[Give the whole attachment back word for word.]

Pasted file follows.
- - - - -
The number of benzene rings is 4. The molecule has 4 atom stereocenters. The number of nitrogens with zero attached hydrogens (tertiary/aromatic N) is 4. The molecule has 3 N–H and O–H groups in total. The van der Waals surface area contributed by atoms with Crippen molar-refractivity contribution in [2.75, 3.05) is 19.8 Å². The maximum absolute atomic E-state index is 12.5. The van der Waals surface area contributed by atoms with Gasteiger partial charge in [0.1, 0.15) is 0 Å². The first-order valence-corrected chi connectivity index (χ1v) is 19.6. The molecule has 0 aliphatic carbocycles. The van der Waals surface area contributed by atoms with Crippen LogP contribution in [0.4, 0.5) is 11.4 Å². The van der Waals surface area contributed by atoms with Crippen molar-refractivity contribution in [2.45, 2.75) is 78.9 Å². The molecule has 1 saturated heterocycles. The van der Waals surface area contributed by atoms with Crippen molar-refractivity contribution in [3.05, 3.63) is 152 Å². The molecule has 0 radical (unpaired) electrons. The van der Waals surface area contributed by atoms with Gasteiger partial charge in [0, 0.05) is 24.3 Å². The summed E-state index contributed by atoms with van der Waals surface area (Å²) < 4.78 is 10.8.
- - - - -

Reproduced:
The number of benzene rings is 4. The molecule has 4 atom stereocenters. The number of nitrogens with zero attached hydrogens (tertiary/aromatic N) is 4. The molecule has 3 N–H and O–H groups in total. The van der Waals surface area contributed by atoms with Crippen molar-refractivity contribution in [2.75, 3.05) is 19.8 Å². The maximum absolute atomic E-state index is 12.5. The van der Waals surface area contributed by atoms with Gasteiger partial charge in [0.1, 0.15) is 0 Å². The first-order valence-corrected chi connectivity index (χ1v) is 19.6. The molecule has 0 aliphatic carbocycles. The van der Waals surface area contributed by atoms with Crippen LogP contribution in [0.4, 0.5) is 11.4 Å². The van der Waals surface area contributed by atoms with Crippen molar-refractivity contribution in [2.45, 2.75) is 78.9 Å². The molecule has 1 saturated heterocycles. The van der Waals surface area contributed by atoms with Crippen molar-refractivity contribution in [3.05, 3.63) is 152 Å². The molecule has 0 radical (unpaired) electrons. The van der Waals surface area contributed by atoms with Gasteiger partial charge in [0, 0.05) is 24.3 Å². The summed E-state index contributed by atoms with van der Waals surface area (Å²) < 4.78 is 10.8.